Parts: Humor

Parts2Arnold, Tedd.  Parts. New York: Puffin, 1997.

The guest blog on puns, I recently posted was the first of two on humor.  I expect you could write an endless string of blogs on this subject, but for now I will stick with two.  Let’s face it, laughing and smiling are human behaviors.  Think about a very young, child playing peek-a-boo with a parent. It is a silly game and both are delighted with the activity.  I recently watch a short video of my one-year-old nephew playing this game with his momma. They both were clearly enjoying the game and were crowing with laughter.

As they grow and learn, jokes, riddles and puns are a way children learn to play with words and ideas.  Think of this knock, knock joke (one I heard many times from my girls).

Knock, knock!
Who’s there?
Banana
Banana who?

Knock, knock!
Who’s there?
Banana
Banana who?

Knock, knock!
Who’s there?
Orange.
Orange who?
Orange, you glad I didn’t say banana.

Some of the humor in this joke comes from association that bananas and oranges are both fruit and that orange sound a little like “aren’t”. I love young humor!  It can be infectious! Jokes like this one and others help children learn the interplay between words, sounds, context and meaning¹. They learn to move beyond the standard meaning of a word or words to look for other interpretations of what they heard².

Laughing is so good for you!  You know, Reader’s Digest has been running the section, “Laughter Is the Best Medicine,” for as long as I can remember.  It was their small way to bring better health to the masses.  Laughter relaxes you, boosts your immune system, and burns calories among other benefits³.

I encourage you to read a silly book to a young child.  It is delightful to hear their giggles! Here is a suggestion for you.  As I was looking for a book on puns for young children at the bookstore, I came across Parts by Tedd Arnold. It is not a book with puns, but is a very silly book.  It made me laugh!  What better book to share in an article on humor.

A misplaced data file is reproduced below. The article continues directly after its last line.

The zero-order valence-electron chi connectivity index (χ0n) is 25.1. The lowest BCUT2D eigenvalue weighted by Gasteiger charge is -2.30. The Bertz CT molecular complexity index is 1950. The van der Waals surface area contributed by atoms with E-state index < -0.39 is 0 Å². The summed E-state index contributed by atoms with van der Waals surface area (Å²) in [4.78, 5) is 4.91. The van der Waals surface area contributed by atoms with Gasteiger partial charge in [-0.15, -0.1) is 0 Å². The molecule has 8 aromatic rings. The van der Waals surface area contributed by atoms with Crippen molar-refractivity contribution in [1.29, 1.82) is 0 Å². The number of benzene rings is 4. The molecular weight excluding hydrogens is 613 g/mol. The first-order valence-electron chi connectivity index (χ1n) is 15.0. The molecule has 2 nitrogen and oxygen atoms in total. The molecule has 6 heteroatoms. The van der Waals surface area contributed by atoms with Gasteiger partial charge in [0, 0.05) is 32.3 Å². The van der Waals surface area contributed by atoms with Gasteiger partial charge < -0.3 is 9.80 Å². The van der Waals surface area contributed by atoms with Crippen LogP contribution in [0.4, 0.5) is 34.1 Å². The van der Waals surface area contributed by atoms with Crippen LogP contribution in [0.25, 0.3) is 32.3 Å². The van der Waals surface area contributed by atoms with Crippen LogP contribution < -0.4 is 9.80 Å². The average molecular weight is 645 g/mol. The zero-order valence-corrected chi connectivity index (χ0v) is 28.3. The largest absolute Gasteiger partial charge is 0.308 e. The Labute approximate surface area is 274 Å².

Do you have a worrier?  This young man is a champion worrier! Do hairs in the comb mean he is going bald?  Do boogers dripping from his nose mean his brains are leaking out?  Oh, woe, does the discovery of belly button fuzz signify the beginning of the loss of his internal stuffing?

Read this go book with a young friend and see what “parts” this boy does or doesn’t loose.  Maybe they have had a similar experience!

Here are two fun puns to enjoy.

  • Why did Tigger stick his head down the toilet??? He was looking for Pooh
  • What do you call a blind dinosaur? A Doyouthinkhesawus

Here are some supplemental articles that I found interesting and enlightening.

Go forth laugh, giggle, chortle, snort, snigger, crow, or howl.  Get even with you children or friends and make them groan with an excellent putn! Teach a child the value of a good pun and play with language!

  1. Pollack, John. The Pun Also Rises. New York: Gotham Books, 2011, p. xxiii.
  2. Language-Based Humor Development in Children: Jokes, Puns, and Riddles. https://prezi.com/-obsr5mq8rb8/language-based-humor-development-jokes-puns-riddles/
  3. Laughter Is the Best Medicine: The Health Benefits of Humor and Laughter. https://www.helpguide.org/articles/mental-health/laughter-is-the-best-medicine.htm
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